Traditional publishers who own the multiple communication platforms -- such as publications, trade shows, permission lists, directories, and buyers’ guides -- in these tightly defined and tough-to-penetrate niches have the clear content edge in B2B.

    The reader of the trade publication, the visitor to the trade show, and now, the user of the Website are all the same executive -- and the brand drives their allegiance across this wide swath of information platforms. This interlocking loyalty is partially why pure play exchanges have had difficulty getting market entry into these tight verticals.

    Just as in the B2C space, it takes a major capital investment to build a trusted brand, whether the site is content or commerce driven. In these branded content environments, the affinity to purchase has been validated time and time again.

    B2B Brands Move From Flirtation To Serious Dating

    The Web is driving changes in the ways companies and their customers can interact, thus re-defining the nature of customers’ relationships with B2B brands.

    Many B2B companies are finding their corporate brand becoming more operational. With the Internet Age, brand can come into play with the simple click of a mouse. More than ever, it is important to assure the execution of the brand promise.

    Corporate Websites provide opportunities for customers and prospects to interact with the brand to an extent that has never before been possible. Brand identity is increasingly driven and shaped by the experience that customers and prospects alike have when they reach a given corporate Website and by the fulfillment that stems from the Web interaction.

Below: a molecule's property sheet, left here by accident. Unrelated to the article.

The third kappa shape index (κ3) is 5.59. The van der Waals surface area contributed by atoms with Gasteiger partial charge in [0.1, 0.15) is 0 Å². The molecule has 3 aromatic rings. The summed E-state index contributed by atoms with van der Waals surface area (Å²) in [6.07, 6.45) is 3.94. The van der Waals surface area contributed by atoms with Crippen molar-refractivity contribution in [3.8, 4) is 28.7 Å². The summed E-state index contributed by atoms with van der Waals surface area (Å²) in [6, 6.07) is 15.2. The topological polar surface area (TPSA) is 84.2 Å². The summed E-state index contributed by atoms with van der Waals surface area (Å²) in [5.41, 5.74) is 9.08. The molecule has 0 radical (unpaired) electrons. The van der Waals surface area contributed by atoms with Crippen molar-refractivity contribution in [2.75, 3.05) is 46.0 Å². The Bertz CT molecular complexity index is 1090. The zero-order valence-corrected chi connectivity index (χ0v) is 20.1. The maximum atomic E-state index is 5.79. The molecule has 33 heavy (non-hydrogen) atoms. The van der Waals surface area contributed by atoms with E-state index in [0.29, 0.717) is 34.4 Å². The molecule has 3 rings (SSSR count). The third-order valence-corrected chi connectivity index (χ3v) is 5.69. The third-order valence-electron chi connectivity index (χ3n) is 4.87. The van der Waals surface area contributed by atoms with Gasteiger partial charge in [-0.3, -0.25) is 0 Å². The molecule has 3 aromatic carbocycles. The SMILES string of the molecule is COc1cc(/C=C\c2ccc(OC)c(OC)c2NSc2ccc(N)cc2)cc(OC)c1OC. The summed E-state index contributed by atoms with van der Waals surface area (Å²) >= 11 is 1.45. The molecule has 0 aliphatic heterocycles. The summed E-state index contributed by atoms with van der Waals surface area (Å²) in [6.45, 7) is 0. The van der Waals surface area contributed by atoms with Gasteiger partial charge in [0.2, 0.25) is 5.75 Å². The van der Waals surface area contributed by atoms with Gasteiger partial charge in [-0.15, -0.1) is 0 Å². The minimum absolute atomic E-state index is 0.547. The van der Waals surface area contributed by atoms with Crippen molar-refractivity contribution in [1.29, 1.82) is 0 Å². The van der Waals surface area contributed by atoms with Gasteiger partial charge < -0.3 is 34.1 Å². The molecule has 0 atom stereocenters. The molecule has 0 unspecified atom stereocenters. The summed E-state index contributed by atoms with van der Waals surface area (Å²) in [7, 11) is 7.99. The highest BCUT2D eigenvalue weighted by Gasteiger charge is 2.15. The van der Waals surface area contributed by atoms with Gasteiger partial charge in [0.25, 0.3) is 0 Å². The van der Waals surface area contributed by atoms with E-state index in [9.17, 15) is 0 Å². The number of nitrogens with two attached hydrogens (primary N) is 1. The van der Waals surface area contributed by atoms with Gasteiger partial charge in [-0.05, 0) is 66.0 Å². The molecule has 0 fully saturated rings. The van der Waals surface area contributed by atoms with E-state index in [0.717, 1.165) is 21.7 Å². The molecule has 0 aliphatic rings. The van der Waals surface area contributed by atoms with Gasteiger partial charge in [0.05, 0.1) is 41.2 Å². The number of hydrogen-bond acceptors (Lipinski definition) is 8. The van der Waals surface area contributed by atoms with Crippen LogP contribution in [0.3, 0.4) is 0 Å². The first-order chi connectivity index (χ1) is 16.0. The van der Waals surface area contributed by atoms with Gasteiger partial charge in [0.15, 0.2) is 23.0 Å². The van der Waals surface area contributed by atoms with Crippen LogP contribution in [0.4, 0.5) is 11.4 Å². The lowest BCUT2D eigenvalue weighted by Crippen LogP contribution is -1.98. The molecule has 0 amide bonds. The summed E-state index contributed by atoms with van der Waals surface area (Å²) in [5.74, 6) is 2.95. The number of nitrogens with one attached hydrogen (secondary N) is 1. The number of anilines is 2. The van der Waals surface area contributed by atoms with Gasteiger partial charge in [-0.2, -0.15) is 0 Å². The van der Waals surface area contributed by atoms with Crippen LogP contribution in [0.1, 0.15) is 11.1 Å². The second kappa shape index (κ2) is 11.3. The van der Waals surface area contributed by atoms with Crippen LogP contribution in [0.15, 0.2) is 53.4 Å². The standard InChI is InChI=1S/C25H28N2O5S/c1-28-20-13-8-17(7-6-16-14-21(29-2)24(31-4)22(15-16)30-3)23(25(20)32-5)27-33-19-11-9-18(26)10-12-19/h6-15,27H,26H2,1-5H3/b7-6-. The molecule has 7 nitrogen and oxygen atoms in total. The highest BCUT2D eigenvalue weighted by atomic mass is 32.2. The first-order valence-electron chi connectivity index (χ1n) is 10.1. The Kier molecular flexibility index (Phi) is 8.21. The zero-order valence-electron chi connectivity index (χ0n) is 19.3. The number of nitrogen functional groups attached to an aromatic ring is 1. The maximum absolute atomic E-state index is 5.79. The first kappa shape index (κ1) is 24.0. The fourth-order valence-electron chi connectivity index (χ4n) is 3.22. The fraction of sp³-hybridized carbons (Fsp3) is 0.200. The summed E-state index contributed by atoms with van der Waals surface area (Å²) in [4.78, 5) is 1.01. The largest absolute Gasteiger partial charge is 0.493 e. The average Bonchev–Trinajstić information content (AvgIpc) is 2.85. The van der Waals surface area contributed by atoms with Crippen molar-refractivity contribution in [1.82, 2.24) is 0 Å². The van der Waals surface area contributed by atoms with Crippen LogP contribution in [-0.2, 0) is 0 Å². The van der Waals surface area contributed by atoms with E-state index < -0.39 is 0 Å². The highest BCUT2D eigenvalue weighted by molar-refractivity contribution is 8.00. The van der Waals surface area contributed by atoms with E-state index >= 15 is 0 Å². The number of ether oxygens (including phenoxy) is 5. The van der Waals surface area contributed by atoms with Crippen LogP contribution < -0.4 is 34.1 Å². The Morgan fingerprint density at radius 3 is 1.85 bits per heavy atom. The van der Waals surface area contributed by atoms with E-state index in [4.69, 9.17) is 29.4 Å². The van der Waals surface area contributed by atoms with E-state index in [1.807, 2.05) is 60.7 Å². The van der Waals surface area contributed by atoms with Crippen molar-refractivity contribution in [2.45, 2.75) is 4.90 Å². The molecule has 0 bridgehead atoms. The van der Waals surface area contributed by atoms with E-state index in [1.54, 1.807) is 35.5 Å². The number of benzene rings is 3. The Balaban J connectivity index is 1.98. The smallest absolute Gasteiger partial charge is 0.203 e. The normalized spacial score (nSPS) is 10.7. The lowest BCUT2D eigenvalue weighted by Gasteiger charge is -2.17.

Marketers now have the incredible dexterity to brand deep into niches, programs that position a brand in ways that are extremely relevant to a particular industry or vertical.

    For example, a hardware company knows that brand attributes in one market do not necessarily play out in another. The Web offers the real-time ability to both target and have relevant creative messages. This means marketers now can tend to their vertical brand equity. For instance, a company’s brand attributes in the chemical field may differ significantly from perception in the aviation field. Marketers now have ideal opportunities to address brand image variations across numerous industries.

    The increased level of customer-company interaction, made possible via the Web, suggests that brand relationships need to move from flirtations to serious dating relationships.

    Web-based Marketing Enables ROI Measurement

    Because the Internet gives online marketers the ability to gather customer-behavior data, companies can begin to develop quantifiable ROI connections between online marketing activities and metrics such as price differentials, market-share growth and sales increases.

    As Web-based marketing matures, the roles of the Chief Marketing Officer, Chief Financial Officer and the Chief Information Officer are becoming more interwoven. This is especially true since it becomes possible to directly link marketing investments with the generation of shareholder value through the creation of customer and marketplace equity.

    These types of analyses are possible through a combination of data-gathering capabilities of Web-based marketing and the availability of increasingly powerful and sophisticated database marketing tools. Such tools make it much more feasible to treat online marketing communications just like any other business expenditure. B2B marketers are thus enabled to calculate customer value in terms of income flow and customer spending over a defined period of time.

    Analyses based on income-flow calculations then make it possible to identify the value of a customer (or customer group) and weigh future marketing investments. The result is ROI calculations derived from the money spent on marketing to the customer/prospect versus the expected net earnings anticipated from target customers.